MTSU freshman Claire Ritter, right, shakes hands with Tennessee Gov. Bill Lee after Lee presented her with a special certificate Thursday, Oct. 3, in the State Capitol in Nashville. Ritter was one of six students recognized Thursday for their acceptance into the inaugural class of the Medical School Early Acceptance Program, a partnership between MTSU and Meharry Medical College to fast-track students to a medical degree in seven years through course work at both institutions. At far left is MTSU President Sidney A. McPhee. (MTSU photo by Andy Heidt)

Middle Tennessee State University and Meharry Medical College solidified a unique academic partnership last week to address the state’s shortage of rural doctors by recognizing the inaugural class of students who have embarked on an accelerated path to become primary care physicians.

Tennessee Gov. Bill Lee joined leaders of the two institutions at the State Capitol to present special certificates to the six MTSU freshmen who have been accepted to the Medical School Early Acceptance Program. The partnership allows students to become medical doctors in seven years — the first three in pre-medical studies at MTSU followed by four years of medical school training at Meharry.

The students, who are receiving tuition aid from the state as part of the program, will then be required to do a two-year residency in a rural part of the state. 

“I’ve been to those communities, I’ve talked to those folks, I’ve seen the situations that they’re in. This is a great opportunity for us to begin addressing that great need in this state,” Lee said.

MTSU President Sidney A. McPhee praised Lee for securing funds through the state’s budget to put toward student tuition assistance, funding that program supporters hope will continue to support 10 fellows each year.

“That critical funding plays a vital role in empowering our efforts to launch and sustain this joint program,” McPhee said. “It gave wings to our goal of harnessing Meharry’s and MTSU’s respective resources and strengths to fulfill the urgent demand for well-trained doctors and health professionals to ensure that all Tennesseans have access to quality health care.”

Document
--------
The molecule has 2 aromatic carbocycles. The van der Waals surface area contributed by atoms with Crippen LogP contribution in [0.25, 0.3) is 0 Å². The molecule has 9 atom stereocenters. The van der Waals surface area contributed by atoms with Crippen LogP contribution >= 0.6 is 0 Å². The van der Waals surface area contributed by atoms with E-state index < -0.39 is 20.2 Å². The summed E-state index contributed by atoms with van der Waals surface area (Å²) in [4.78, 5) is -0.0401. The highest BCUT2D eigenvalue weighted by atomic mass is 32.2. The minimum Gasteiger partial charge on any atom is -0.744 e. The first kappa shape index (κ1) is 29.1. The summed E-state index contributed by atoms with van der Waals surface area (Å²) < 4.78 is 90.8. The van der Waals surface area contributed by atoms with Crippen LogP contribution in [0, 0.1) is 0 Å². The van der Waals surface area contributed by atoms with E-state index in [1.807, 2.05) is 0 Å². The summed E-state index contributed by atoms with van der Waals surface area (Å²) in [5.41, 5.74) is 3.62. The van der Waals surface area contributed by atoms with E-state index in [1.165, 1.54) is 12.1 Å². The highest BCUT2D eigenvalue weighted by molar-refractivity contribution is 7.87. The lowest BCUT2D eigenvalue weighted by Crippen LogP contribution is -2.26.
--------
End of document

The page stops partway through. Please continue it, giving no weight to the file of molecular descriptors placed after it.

Meharry President James Hildreth noted that an optimal ratio for physician access within a community would be 1 doctor per 1,000 residents, but that some areas of Tennessee have ratios as high as 1 in 14,000. Closures of rural hospitals over the past several years has worsened the problem.

“One of the ways we think we might preserve the viability of some of these rural hospitals is for them to serve as a training ground for these students once they graduate,” Hildreth said. “That’s one of the conversations we’re having right now, to identify those hospitals that are willing to be training sites for these graduates.”

MSEAP student Maria Hite of La Vergne said it felt “incredible” to be accepted into the program after hearing about the possibility of it as a junior at Home Life Academy.

“I was really interested in serving rural communities already and this program just seemed like it fit with what I wanted to do already,” she said. “As physicians, we need to be where we are needed most, and that is exactly what this program does.”

Joining Hite in the inaugural class from Rutherford County is Pierce Creighton of Lascassas.

Dr. Veronica Mallett, dean of Meharry’s School of Medicine, said the students will receive mentorship from an established physician during their residencies in those communities “so that they know what it’s like to serve a rural community and be ready serve once they graduate from that family medicine residency.”

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